Monday, August 29, 2016

Why Every Writer Needs a Vision

By Andrea Merrell

As writers—especially Christian writers—we need to know the Bible is filled with Scriptures that talk about God speaking to His children through dreams and visions. In fact, Proverbs 29:18 (KJV) says, Where there is no vision, the people perish.



Let’s look a little closer and find out what that means for us as writers.

Vision
Some people look at this as mysterious, something that doesn’t happen in our modern society. Webster’s Collegiate Dictionary says it can be something seen in a dream or trance; a thought or concept formed in the imagination. But vision, simply put, is what can be rather than what is. Without vision—like that of Thomas Edison, Albert Schweitzer, Benjamin Franklin, and many others—we would not have advanced as a society to where we are today.

But what happens when you have a vision? You create a plan … a mission.

Mission

Webster’s defines mission as a pre-established and often self-imposed objective or purpose. Basically, your mission is a set of small, achievable goals that will propel you toward your vision. These goals are generally specific and measurable.


Setting Your Goals
The first step is knowing and being confident in your vision. What has God placed in your heart? What do you see yourself doing next year? Five years from now?

Once you’re confident in your vision, create your mission statement. Write the vision and make it plain (Habakkuk 2:2 NKJV). Sometimes, writing things down will solidify what’s in your mind and heart and give you a benchmark to focus on.

Do you have a vision? Maybe it’s:
  • Writing a devotion
  • Writing a best-selling novel
  • Winning a writing contest
  • Teaching a writing class
  • Attending a writers’ conference
  • Designing your own website
  • Speaking to students about writing
  • Traveling the world for inspiration

Whatever your vision—no matter how small or large—do you have a mission? Have you broken it down and created a set of bite-sized, achievable goals to get you there? If not, why not begin today.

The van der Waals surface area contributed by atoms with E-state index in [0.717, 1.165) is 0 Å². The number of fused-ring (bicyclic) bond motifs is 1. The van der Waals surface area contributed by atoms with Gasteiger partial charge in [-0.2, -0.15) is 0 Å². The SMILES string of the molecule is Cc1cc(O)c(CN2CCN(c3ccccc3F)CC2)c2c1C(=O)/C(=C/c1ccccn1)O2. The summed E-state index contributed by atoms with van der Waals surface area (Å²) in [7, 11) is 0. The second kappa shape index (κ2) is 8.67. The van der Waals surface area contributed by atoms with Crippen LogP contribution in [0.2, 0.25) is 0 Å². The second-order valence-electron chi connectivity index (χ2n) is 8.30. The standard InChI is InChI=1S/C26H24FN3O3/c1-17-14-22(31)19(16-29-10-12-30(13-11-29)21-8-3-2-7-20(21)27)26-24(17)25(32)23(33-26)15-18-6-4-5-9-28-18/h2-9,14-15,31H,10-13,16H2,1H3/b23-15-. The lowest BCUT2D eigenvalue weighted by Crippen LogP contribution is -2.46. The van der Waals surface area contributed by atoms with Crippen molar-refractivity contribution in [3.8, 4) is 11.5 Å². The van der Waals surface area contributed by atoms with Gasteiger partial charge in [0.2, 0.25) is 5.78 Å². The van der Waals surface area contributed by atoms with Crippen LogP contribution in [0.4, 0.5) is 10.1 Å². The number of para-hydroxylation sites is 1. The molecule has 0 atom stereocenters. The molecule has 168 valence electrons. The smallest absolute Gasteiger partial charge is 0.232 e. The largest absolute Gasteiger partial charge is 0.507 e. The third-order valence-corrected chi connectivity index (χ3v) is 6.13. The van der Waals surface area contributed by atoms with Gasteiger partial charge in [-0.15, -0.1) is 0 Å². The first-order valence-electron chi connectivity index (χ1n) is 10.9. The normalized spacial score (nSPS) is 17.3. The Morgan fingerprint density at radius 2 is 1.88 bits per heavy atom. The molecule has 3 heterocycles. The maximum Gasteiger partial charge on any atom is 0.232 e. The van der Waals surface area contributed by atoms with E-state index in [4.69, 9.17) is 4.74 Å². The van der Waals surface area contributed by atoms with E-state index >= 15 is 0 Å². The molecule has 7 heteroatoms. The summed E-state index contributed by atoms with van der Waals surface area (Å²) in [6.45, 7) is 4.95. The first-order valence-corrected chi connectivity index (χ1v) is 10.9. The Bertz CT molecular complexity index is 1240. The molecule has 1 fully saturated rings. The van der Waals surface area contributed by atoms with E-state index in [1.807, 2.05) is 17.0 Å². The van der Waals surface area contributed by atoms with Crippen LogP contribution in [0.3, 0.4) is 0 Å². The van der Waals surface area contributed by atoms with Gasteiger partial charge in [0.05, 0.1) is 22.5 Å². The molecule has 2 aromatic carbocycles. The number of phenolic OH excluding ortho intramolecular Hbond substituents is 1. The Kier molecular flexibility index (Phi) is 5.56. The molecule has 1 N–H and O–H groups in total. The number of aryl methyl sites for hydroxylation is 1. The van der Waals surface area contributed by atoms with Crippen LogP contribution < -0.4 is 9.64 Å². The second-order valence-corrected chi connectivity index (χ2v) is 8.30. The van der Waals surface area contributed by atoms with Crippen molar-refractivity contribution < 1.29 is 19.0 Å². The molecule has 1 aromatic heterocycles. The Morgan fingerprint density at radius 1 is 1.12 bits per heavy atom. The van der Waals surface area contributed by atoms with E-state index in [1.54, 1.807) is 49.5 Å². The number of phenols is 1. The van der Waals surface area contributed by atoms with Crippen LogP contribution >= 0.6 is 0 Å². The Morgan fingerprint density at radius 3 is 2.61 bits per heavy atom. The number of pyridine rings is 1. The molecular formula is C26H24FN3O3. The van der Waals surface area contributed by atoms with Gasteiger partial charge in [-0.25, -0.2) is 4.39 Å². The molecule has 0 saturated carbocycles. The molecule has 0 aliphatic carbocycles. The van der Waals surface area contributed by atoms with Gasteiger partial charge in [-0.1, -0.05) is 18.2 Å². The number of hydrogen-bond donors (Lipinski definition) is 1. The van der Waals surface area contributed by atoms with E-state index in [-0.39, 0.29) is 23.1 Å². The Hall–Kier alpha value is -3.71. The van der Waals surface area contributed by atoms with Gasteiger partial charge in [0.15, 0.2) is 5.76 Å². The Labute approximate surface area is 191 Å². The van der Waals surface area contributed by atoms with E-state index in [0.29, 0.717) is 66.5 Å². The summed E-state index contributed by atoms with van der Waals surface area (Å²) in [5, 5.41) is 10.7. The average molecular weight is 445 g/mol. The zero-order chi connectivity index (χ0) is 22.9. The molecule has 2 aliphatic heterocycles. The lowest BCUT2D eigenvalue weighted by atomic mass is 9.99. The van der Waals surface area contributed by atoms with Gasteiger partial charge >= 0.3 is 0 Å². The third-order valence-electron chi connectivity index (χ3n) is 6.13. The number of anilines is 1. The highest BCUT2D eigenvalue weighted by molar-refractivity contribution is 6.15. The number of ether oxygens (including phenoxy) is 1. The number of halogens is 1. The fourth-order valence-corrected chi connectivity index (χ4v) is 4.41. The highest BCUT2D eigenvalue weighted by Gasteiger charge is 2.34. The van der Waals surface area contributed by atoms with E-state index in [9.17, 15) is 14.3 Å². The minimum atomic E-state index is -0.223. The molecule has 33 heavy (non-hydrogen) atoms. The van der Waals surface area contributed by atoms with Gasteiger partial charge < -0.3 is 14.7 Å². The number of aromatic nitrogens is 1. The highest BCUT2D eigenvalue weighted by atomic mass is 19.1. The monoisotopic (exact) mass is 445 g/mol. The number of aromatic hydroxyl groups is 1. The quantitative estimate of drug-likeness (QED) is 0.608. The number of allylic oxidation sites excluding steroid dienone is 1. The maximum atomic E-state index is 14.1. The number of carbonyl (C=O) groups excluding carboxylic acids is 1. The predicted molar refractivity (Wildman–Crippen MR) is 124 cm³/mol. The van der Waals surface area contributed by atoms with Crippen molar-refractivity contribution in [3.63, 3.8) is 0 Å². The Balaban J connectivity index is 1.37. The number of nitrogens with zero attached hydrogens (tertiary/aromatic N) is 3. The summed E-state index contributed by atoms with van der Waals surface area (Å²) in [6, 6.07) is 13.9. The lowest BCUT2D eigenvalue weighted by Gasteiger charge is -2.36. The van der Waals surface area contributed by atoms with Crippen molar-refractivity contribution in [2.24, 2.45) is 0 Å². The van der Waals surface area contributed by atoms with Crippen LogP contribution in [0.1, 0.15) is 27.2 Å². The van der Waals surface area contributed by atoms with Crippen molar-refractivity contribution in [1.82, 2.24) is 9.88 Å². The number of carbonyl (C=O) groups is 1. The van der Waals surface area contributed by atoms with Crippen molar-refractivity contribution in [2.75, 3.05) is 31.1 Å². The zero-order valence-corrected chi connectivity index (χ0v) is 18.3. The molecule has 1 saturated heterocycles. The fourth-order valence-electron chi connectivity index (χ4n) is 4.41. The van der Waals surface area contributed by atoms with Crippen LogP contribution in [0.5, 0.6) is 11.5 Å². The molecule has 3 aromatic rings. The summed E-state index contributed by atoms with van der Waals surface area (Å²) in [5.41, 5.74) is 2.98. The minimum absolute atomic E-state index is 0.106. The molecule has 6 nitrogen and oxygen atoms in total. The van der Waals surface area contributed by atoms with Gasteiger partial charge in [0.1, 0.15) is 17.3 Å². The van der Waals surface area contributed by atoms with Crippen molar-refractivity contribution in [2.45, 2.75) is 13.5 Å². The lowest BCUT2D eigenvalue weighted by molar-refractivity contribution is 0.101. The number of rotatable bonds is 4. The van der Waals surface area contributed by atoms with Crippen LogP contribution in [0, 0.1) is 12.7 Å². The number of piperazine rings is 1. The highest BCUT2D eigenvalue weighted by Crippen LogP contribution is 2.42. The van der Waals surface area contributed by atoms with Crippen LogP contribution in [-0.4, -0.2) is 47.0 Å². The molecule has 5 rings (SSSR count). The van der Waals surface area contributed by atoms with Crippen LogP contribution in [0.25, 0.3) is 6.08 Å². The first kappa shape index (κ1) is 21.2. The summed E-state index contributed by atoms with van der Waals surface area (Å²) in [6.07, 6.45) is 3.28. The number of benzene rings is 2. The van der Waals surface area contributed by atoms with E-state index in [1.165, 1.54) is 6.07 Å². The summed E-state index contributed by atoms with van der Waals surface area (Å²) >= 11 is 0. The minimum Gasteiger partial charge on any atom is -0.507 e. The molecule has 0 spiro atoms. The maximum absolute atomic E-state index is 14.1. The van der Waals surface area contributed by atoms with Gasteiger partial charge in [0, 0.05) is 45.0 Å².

If you don’t have a vision for your writing career, ask God to give you one. He will, I promise. And when He does, He will give you the wisdom, resources, and connections to get you to your God-given destiny.

(Photos courtesy of FreeDigitalPhotos.net/Stuart Miles/Sattva.) 

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Monday, August 8, 2016

Critique Groups - How to Find the Perfect One for You

This month we welcome DiAnn Mills as our guest on The Write Editing. Thanks for joining us!

by DiAnn Mills     @DiAnnMills

Writers search for the best ways to receive helpful feedback for their manuscripts. We all desire to develop new skills by learning from those who know the craft. Face to face meetings offer an opportunity for the writer to reach professional goals. Meeting with a select group of writers who share the same joys and challenges inspires us to continue toward our goals.

Critique partners can help us define our manuscripts. But finding the personality and expertise with other writers is like searching for a new doctor. Not everyone is a good fit. A writer seeks those special people who have the same or advanced skills. To some writers, a critique group who writes in the same genre is helpful.

Critique partners who meet in person develop trust and share social time. Online critiquing help battle the time crunch. I’ve done both and understand the advantages and —the disadvantages.

If a situation no longer works for whatever reason, graciously resign from your commitment. A sense of responsibility is not a reason to continue in a relationship that no longer has value.

Establish a few ground rules with a potential critique group or partner so writers understand the expectations. Each member must be committed to the group and willing to give back.

Here are a few considerations:

• Will you and your partner(s) meet online or in a physical place?

• How many pages will be exchanged?

• How many writers will be in the group?

• Will the critiques be a line edit or a content edit?

• What will be the turnaround time?

• How will you handle a critique partner who fails to submit her work on a consistent basis

These guidelines will help ensure success for any critique groups. Merely tweak for the format that best suits the writers’ needs.

1. Determine how many writers in the group.

2. Establish a meeting place.

3. Establish manuscript format. 1-inch margins, Double Spacing, 12-point Times New Roman or New  Courier Font, Header with automatic page numbering

4. Establish length of submitted manuscript.

5. Automatically format the manuscript to number lines.

6. Members understand the manuscript’s contents and genre.

7. Submit polished writing as though each member is an editor.

8. Writer brings copies of manuscript for each participant.

9. Someone other than the writer reads the work aloud.

10. Writer is permitted two minute lead-in before work is read.

11. Writer does not speak during the reading.

12. Each writer is given 15 minutes of critique time.

13. It is inappropriate to interrupt.

14. Always thank the person who has given the critique.

15. Don’t take suggestions personally.